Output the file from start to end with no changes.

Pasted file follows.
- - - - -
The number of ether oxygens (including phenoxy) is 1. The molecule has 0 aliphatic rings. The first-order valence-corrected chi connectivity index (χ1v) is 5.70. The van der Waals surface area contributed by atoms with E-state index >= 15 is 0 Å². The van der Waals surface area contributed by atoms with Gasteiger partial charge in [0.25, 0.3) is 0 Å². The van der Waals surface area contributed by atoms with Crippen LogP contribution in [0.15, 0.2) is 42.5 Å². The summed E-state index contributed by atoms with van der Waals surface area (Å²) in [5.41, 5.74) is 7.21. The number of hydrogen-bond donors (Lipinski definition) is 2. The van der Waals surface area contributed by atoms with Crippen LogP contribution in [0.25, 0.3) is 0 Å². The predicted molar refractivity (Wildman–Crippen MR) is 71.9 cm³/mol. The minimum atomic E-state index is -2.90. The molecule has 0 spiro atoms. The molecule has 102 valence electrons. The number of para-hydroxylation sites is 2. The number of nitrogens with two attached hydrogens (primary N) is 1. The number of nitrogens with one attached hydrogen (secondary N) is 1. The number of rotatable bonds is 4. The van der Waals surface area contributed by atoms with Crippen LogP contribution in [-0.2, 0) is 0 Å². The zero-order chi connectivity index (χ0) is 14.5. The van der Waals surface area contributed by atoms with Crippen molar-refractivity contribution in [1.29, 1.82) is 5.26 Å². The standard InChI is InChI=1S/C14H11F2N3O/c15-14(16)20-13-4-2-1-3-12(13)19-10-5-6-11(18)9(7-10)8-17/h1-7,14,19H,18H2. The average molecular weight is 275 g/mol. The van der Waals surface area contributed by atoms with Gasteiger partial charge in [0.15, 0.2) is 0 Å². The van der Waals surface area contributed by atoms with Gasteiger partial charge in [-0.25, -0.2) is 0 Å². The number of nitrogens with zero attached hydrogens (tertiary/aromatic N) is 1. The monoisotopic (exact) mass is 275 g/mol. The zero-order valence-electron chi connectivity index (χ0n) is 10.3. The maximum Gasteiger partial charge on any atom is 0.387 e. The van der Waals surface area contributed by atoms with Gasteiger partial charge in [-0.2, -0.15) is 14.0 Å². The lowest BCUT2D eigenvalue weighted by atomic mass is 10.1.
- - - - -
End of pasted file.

The number of ether oxygens (including phenoxy) is 1. The molecule has 0 aliphatic rings. The first-order valence-corrected chi connectivity index (χ1v) is 5.70. The van der Waals surface area contributed by atoms with E-state index >= 15 is 0 Å². The van der Waals surface area contributed by atoms with Gasteiger partial charge in [0.25, 0.3) is 0 Å². The van der Waals surface area contributed by atoms with Crippen LogP contribution in [0.15, 0.2) is 42.5 Å². The summed E-state index contributed by atoms with van der Waals surface area (Å²) in [5.41, 5.74) is 7.21. The number of hydrogen-bond donors (Lipinski definition) is 2. The van der Waals surface area contributed by atoms with Crippen LogP contribution in [0.25, 0.3) is 0 Å². The predicted molar refractivity (Wildman–Crippen MR) is 71.9 cm³/mol. The minimum atomic E-state index is -2.90. The molecule has 0 spiro atoms. The molecule has 102 valence electrons. The number of para-hydroxylation sites is 2. The number of nitrogens with two attached hydrogens (primary N) is 1. The number of nitrogens with one attached hydrogen (secondary N) is 1. The number of rotatable bonds is 4. The van der Waals surface area contributed by atoms with Crippen LogP contribution in [-0.2, 0) is 0 Å². The zero-order chi connectivity index (χ0) is 14.5. The van der Waals surface area contributed by atoms with Crippen molar-refractivity contribution in [1.29, 1.82) is 5.26 Å². The standard InChI is InChI=1S/C14H11F2N3O/c15-14(16)20-13-4-2-1-3-12(13)19-10-5-6-11(18)9(7-10)8-17/h1-7,14,19H,18H2. The average molecular weight is 275 g/mol. The van der Waals surface area contributed by atoms with Gasteiger partial charge in [0.15, 0.2) is 0 Å². The van der Waals surface area contributed by atoms with Gasteiger partial charge in [-0.25, -0.2) is 0 Å². The number of nitrogens with zero attached hydrogens (tertiary/aromatic N) is 1. The monoisotopic (exact) mass is 275 g/mol. The zero-order valence-electron chi connectivity index (χ0n) is 10.3. The maximum Gasteiger partial charge on any atom is 0.387 e. The van der Waals surface area contributed by atoms with Gasteiger partial charge in [-0.2, -0.15) is 14.0 Å². The lowest BCUT2D eigenvalue weighted by atomic mass is 10.1.